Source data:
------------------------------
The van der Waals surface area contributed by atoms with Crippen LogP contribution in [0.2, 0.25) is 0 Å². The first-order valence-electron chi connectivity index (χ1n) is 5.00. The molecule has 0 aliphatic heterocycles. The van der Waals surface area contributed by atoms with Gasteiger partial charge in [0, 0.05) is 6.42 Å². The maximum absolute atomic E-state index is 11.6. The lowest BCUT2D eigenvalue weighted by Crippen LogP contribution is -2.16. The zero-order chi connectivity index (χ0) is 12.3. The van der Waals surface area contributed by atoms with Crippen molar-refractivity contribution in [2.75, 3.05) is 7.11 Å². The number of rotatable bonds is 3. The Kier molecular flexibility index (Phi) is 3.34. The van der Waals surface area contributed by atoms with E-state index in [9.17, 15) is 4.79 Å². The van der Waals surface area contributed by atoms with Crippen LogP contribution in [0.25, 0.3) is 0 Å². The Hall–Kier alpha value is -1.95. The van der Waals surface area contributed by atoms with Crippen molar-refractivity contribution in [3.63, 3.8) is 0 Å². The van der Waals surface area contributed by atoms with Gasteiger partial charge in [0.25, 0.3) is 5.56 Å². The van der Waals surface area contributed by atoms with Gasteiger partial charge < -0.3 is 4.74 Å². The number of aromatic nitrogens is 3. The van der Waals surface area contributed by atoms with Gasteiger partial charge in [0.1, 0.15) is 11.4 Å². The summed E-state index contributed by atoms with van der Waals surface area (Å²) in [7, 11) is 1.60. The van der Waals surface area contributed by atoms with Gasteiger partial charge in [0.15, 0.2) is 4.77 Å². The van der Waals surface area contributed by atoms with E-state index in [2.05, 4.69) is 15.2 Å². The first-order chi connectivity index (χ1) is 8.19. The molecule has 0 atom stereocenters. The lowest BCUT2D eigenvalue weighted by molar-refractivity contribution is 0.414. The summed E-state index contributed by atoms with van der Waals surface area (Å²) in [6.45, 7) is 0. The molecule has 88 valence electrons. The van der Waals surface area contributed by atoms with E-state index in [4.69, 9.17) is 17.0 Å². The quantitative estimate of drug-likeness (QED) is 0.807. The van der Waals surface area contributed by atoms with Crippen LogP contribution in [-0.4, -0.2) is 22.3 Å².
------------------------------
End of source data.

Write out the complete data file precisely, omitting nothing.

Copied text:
The van der Waals surface area contributed by atoms with Crippen LogP contribution in [0.2, 0.25) is 0 Å². The first-order valence-electron chi connectivity index (χ1n) is 5.00. The molecule has 0 aliphatic heterocycles. The van der Waals surface area contributed by atoms with Gasteiger partial charge in [0, 0.05) is 6.42 Å². The maximum absolute atomic E-state index is 11.6. The lowest BCUT2D eigenvalue weighted by Crippen LogP contribution is -2.16. The zero-order chi connectivity index (χ0) is 12.3. The van der Waals surface area contributed by atoms with Crippen molar-refractivity contribution in [2.75, 3.05) is 7.11 Å². The number of rotatable bonds is 3. The Kier molecular flexibility index (Phi) is 3.34. The van der Waals surface area contributed by atoms with E-state index in [9.17, 15) is 4.79 Å². The van der Waals surface area contributed by atoms with Crippen LogP contribution in [0.25, 0.3) is 0 Å². The Hall–Kier alpha value is -1.95. The van der Waals surface area contributed by atoms with Crippen molar-refractivity contribution in [3.63, 3.8) is 0 Å². The van der Waals surface area contributed by atoms with Gasteiger partial charge in [0.25, 0.3) is 5.56 Å². The van der Waals surface area contributed by atoms with Gasteiger partial charge < -0.3 is 4.74 Å². The number of aromatic nitrogens is 3. The van der Waals surface area contributed by atoms with Gasteiger partial charge in [0.1, 0.15) is 11.4 Å². The summed E-state index contributed by atoms with van der Waals surface area (Å²) in [7, 11) is 1.60. The van der Waals surface area contributed by atoms with Gasteiger partial charge in [0.15, 0.2) is 4.77 Å². The van der Waals surface area contributed by atoms with E-state index in [2.05, 4.69) is 15.2 Å². The first-order chi connectivity index (χ1) is 8.19. The molecule has 0 atom stereocenters. The lowest BCUT2D eigenvalue weighted by molar-refractivity contribution is 0.414. The summed E-state index contributed by atoms with van der Waals surface area (Å²) in [6.45, 7) is 0. The molecule has 88 valence electrons. The van der Waals surface area contributed by atoms with E-state index in [4.69, 9.17) is 17.0 Å². The quantitative estimate of drug-likeness (QED) is 0.807. The van der Waals surface area contributed by atoms with Crippen LogP contribution in [-0.4, -0.2) is 22.3 Å².